GitLab Pages is an Enterprise Edition feature in which the GitLab instance hosts static content in the form of a website generated directly from a repository. It’s similar to GitHub Pages and Bitbucket Pages, but GitLab stands out in its flexibility. The repository can simply consist of static assets, or it can be driven by any of a number of static site generators (whereas competitors typically present a single option). Jekyll, Hugo, and Middleman are among the handful that are supported. Once the project is set up and hosted, you can take it a step further by configuring custom DNS entries and TLS to ensure secure access. One downside to GitLab pages is that it depends on GitLab CI for builds, so you’ll have to set up runners to make it work.

Setup and maintenance

Spinning up an instance of GitLab on premises or in the public cloud is a relatively painless process. The basic omnibus installation, which runs all of the services on a single box, can be done via APT or Debian repositories on Linux machines. A few commands later, you’ll have Chef provisioning the box for you. It takes a little more than the two minutes GitLab claims on its website, but not by much. I was able to get a GitLab instance up and running from scratch on AWS using airplane Wi-Fi in 10 minutes, where a majority of that time was waiting for the AWS console to load, so I could provision a new box and assign the right security groups. Further configuration is straightforward, too. Swapping out the email provider turned out to be a breeze, as was configuring the web application to use my SSL certificate and ensuring any HTTP traffic was redirected to HTTPS.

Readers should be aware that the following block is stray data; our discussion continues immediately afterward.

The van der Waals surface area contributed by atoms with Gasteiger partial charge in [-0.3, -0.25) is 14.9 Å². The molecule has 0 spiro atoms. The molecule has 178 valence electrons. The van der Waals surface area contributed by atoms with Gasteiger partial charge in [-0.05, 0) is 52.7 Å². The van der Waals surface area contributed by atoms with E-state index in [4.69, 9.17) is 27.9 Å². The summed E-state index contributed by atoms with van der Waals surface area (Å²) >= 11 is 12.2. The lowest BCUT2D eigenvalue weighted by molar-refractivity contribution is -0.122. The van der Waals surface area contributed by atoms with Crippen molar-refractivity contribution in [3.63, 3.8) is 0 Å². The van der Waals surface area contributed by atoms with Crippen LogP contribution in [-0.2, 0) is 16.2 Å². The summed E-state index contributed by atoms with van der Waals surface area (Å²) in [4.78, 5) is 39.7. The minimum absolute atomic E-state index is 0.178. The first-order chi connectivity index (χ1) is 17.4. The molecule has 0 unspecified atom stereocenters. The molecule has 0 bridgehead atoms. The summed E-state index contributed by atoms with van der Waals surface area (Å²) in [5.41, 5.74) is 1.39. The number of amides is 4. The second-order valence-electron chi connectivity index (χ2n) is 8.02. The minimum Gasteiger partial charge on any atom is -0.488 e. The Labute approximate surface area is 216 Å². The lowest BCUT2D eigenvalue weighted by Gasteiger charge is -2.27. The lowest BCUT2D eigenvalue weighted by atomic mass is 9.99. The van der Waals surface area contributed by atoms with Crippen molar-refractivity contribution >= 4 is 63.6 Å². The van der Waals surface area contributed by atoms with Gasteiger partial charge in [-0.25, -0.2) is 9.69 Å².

The instance will be up and running, but a bit of a ghost town: no users, groups, or repositories. If you’re working with LDAP, this is where you’d import users and groups, but you can also create user accounts as an admin or have each person create their own account. If you’re coming fresh to your first version-control system, you can continue by creating new repositories and pushing to them, but a large group of new GitLab users will already have code hosted somewhere. To ease the transition, GitLab has an import feature that can pull in code and metadata from GitHub, Bitbucket, Google Code, and many others.